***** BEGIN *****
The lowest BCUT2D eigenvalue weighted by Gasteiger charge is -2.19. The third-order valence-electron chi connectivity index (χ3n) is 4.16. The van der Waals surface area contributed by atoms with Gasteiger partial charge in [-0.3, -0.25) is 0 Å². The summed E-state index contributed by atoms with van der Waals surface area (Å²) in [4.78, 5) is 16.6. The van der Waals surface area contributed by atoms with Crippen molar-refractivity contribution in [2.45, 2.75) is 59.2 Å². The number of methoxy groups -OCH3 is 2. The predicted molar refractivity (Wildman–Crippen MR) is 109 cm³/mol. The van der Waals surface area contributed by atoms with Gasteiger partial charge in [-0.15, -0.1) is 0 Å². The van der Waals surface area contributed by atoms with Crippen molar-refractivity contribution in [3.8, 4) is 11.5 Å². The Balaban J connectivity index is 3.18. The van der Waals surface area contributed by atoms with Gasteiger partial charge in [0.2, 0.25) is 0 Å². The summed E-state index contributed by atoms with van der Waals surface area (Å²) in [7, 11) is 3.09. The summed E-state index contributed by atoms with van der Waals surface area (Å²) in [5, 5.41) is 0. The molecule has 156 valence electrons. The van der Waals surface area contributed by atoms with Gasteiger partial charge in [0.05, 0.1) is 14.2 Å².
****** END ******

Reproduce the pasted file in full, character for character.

The lowest BCUT2D eigenvalue weighted by Gasteiger charge is -2.19. The third-order valence-electron chi connectivity index (χ3n) is 4.16. The van der Waals surface area contributed by atoms with Gasteiger partial charge in [-0.3, -0.25) is 0 Å². The summed E-state index contributed by atoms with van der Waals surface area (Å²) in [4.78, 5) is 16.6. The van der Waals surface area contributed by atoms with Crippen molar-refractivity contribution in [2.45, 2.75) is 59.2 Å². The number of methoxy groups -OCH3 is 2. The predicted molar refractivity (Wildman–Crippen MR) is 109 cm³/mol. The van der Waals surface area contributed by atoms with Gasteiger partial charge in [-0.15, -0.1) is 0 Å². The van der Waals surface area contributed by atoms with Crippen molar-refractivity contribution in [3.8, 4) is 11.5 Å². The Balaban J connectivity index is 3.18. The van der Waals surface area contributed by atoms with Gasteiger partial charge in [0.2, 0.25) is 0 Å². The summed E-state index contributed by atoms with van der Waals surface area (Å²) in [7, 11) is 3.09. The summed E-state index contributed by atoms with van der Waals surface area (Å²) in [5, 5.41) is 0. The molecule has 156 valence electrons. The van der Waals surface area contributed by atoms with Gasteiger partial charge in [0.05, 0.1) is 14.2 Å².